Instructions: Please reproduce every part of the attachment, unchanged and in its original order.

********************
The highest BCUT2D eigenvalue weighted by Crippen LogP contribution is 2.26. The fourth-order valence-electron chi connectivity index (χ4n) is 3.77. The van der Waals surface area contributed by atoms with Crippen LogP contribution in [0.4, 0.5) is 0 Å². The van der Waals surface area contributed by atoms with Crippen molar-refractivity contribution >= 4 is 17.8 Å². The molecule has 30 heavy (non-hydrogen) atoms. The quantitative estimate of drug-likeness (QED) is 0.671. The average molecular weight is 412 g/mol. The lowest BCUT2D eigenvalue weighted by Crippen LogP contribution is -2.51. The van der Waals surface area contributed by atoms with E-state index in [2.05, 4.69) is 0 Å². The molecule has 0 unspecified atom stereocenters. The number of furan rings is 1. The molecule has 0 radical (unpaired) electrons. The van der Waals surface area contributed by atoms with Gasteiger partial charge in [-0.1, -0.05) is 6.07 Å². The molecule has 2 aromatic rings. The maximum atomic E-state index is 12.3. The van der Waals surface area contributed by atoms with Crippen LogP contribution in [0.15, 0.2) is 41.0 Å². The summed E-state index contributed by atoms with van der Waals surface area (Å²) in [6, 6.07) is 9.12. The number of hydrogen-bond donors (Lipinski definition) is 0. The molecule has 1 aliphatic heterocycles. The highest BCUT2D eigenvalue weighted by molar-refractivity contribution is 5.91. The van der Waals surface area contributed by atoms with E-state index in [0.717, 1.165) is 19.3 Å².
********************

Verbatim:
The highest BCUT2D eigenvalue weighted by Crippen LogP contribution is 2.26. The fourth-order valence-electron chi connectivity index (χ4n) is 3.77. The van der Waals surface area contributed by atoms with Crippen LogP contribution in [0.4, 0.5) is 0 Å². The van der Waals surface area contributed by atoms with Crippen molar-refractivity contribution >= 4 is 17.8 Å². The molecule has 30 heavy (non-hydrogen) atoms. The quantitative estimate of drug-likeness (QED) is 0.671. The average molecular weight is 412 g/mol. The lowest BCUT2D eigenvalue weighted by Crippen LogP contribution is -2.51. The van der Waals surface area contributed by atoms with E-state index in [2.05, 4.69) is 0 Å². The molecule has 0 unspecified atom stereocenters. The number of furan rings is 1. The molecule has 0 radical (unpaired) electrons. The van der Waals surface area contributed by atoms with Gasteiger partial charge in [-0.1, -0.05) is 6.07 Å². The molecule has 2 aromatic rings. The maximum atomic E-state index is 12.3. The van der Waals surface area contributed by atoms with Crippen LogP contribution in [0.15, 0.2) is 41.0 Å². The summed E-state index contributed by atoms with van der Waals surface area (Å²) in [6, 6.07) is 9.12. The number of hydrogen-bond donors (Lipinski definition) is 0. The molecule has 1 aliphatic heterocycles. The highest BCUT2D eigenvalue weighted by molar-refractivity contribution is 5.91. The van der Waals surface area contributed by atoms with E-state index in [0.717, 1.165) is 19.3 Å².